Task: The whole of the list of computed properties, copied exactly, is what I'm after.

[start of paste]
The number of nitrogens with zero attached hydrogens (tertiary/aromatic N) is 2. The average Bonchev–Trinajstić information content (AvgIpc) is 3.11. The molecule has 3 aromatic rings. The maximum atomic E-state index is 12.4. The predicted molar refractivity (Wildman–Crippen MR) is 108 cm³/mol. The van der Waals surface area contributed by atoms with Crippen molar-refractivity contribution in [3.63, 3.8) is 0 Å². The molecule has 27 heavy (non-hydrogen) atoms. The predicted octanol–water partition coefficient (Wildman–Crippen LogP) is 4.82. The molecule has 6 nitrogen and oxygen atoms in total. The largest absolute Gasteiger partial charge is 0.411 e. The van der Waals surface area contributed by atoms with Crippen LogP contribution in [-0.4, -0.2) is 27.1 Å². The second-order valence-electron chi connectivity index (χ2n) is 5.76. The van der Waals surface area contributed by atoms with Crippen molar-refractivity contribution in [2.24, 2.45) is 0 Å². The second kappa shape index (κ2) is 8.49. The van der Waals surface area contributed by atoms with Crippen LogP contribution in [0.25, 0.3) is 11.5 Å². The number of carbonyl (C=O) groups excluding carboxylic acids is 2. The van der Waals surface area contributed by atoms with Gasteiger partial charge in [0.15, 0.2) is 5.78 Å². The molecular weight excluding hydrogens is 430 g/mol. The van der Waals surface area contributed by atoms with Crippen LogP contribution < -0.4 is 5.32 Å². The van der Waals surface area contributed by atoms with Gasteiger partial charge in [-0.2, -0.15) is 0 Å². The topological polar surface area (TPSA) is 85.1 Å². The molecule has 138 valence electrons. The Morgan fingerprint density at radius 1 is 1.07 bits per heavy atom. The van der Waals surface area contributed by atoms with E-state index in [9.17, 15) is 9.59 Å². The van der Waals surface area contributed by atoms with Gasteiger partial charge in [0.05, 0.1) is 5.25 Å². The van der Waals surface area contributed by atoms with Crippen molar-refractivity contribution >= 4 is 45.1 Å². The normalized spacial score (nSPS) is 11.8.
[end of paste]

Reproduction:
The number of nitrogens with zero attached hydrogens (tertiary/aromatic N) is 2. The average Bonchev–Trinajstić information content (AvgIpc) is 3.11. The molecule has 3 aromatic rings. The maximum atomic E-state index is 12.4. The predicted molar refractivity (Wildman–Crippen MR) is 108 cm³/mol. The van der Waals surface area contributed by atoms with Crippen molar-refractivity contribution in [3.63, 3.8) is 0 Å². The molecule has 27 heavy (non-hydrogen) atoms. The predicted octanol–water partition coefficient (Wildman–Crippen LogP) is 4.82. The molecule has 6 nitrogen and oxygen atoms in total. The largest absolute Gasteiger partial charge is 0.411 e. The van der Waals surface area contributed by atoms with Crippen LogP contribution in [-0.4, -0.2) is 27.1 Å². The second-order valence-electron chi connectivity index (χ2n) is 5.76. The van der Waals surface area contributed by atoms with Crippen molar-refractivity contribution in [2.24, 2.45) is 0 Å². The second kappa shape index (κ2) is 8.49. The van der Waals surface area contributed by atoms with Crippen LogP contribution in [0.25, 0.3) is 11.5 Å². The number of carbonyl (C=O) groups excluding carboxylic acids is 2. The van der Waals surface area contributed by atoms with Gasteiger partial charge in [0.15, 0.2) is 5.78 Å². The molecular weight excluding hydrogens is 430 g/mol. The van der Waals surface area contributed by atoms with Crippen LogP contribution < -0.4 is 5.32 Å². The van der Waals surface area contributed by atoms with Gasteiger partial charge in [-0.2, -0.15) is 0 Å². The topological polar surface area (TPSA) is 85.1 Å². The molecule has 138 valence electrons. The Morgan fingerprint density at radius 1 is 1.07 bits per heavy atom. The van der Waals surface area contributed by atoms with E-state index in [9.17, 15) is 9.59 Å². The van der Waals surface area contributed by atoms with Gasteiger partial charge in [0.05, 0.1) is 5.25 Å². The van der Waals surface area contributed by atoms with Crippen molar-refractivity contribution >= 4 is 45.1 Å². The normalized spacial score (nSPS) is 11.8.